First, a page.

Alexander and the Terrible, Horrible, No Good, Very Bad Day The Children’s Theatre of California (CTC) has gone “back to the book” again, with another show based on a slim volume many parents have read aloud to their kids. It’s about a kid named Alexander, who’s having a day when everything goes wrong. Director Buck Busfield taps his reliable stable of actors (Rick Kleber, et al), musical arranger Noah Agruss and costumer Nancy Pipkin. Visiting actor Paul Wyatt is lots of fun in the title role, but the episodic story doesn’t really have a climax. And the songs, though pleasant, don’t stay with you. It’s a nice show—especially for younger kids—but it’s not quite as marvelous for adults as, say, CTC’s earlier A Year with Frog and Toad.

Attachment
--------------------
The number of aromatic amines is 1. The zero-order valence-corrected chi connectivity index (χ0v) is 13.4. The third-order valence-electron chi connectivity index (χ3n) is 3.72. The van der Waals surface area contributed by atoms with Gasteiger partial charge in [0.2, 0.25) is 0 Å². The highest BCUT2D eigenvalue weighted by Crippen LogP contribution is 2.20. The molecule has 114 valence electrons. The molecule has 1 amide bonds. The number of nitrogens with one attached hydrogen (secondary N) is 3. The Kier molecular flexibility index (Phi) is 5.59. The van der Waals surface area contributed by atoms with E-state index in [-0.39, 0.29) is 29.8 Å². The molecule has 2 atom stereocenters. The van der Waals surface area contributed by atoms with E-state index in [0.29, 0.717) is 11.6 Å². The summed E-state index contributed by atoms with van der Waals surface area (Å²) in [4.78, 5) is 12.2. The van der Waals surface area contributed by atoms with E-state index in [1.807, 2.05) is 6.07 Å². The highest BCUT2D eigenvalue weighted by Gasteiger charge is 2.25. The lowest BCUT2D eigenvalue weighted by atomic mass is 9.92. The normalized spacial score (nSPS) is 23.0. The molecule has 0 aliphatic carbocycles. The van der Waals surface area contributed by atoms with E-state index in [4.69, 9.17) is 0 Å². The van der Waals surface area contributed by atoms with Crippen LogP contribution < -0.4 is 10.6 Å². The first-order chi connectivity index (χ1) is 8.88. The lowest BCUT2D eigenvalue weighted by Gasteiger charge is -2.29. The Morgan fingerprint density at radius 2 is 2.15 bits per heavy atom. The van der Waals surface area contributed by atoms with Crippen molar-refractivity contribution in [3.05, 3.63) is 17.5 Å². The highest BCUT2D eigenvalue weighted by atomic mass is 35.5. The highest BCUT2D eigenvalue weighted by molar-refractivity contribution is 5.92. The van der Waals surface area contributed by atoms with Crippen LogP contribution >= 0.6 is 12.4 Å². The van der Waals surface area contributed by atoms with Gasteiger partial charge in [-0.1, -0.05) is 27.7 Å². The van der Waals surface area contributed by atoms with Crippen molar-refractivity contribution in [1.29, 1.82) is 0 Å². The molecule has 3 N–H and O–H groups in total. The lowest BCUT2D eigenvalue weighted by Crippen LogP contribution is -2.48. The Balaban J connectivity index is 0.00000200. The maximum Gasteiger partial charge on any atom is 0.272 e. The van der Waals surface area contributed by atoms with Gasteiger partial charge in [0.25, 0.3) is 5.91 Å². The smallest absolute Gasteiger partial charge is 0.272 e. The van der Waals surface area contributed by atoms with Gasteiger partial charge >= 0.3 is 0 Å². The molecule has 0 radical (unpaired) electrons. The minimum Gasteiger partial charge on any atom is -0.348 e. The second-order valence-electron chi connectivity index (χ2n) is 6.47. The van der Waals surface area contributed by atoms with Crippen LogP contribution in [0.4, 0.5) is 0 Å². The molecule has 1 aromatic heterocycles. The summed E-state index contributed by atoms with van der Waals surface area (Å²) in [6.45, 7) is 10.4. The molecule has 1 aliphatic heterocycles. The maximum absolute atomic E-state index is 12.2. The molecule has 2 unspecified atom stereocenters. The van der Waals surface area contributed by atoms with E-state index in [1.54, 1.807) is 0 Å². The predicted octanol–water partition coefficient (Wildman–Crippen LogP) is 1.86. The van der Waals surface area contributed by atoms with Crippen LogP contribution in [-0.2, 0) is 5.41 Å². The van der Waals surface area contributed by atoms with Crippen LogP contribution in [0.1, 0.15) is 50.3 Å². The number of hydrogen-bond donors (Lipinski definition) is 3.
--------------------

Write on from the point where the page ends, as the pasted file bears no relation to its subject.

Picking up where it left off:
Children’s Theatre of California; 7 p.m. Friday, and 1 p.m. and 5 p.m. Saturday and Sunday; $15-$20. B Street Theatre, 2711 B Street, (916) 443-5300. Through June 5. J.H.
Five-Course Love Sacramento composer Gregg Coffin’s second full-length musical is like a progressive dinner, with each scene offering a funny take on romance in a different restaurant (with the musical style changing to match the food). The Texas barbecue joint features country-western, the German restaurant has decadent Berlin cabaret numbers, etc. Coffin writes witty, suggestive lyrics to go with his melodic humor; the show adds to the frivolity with over-the-top costumes and quick choreography. It’s a varied goody bag of ear candy and funny situations: fast, frothy and flirtatious. To paraphrase the old Cyndi Lauper tune, Gregg just wants to have fun.
Sacramento Theatre Company; 6:30 p.m. Wednesday, 12:30 p.m. and 8 p.m. Thursday, 8 p.m. Friday, 2 p.m. and 8 p.m. Saturday, and 2 p.m. Sunday; $20-$36. 1419 H Street, (916) 443-6722. Extended through May 28. J.H.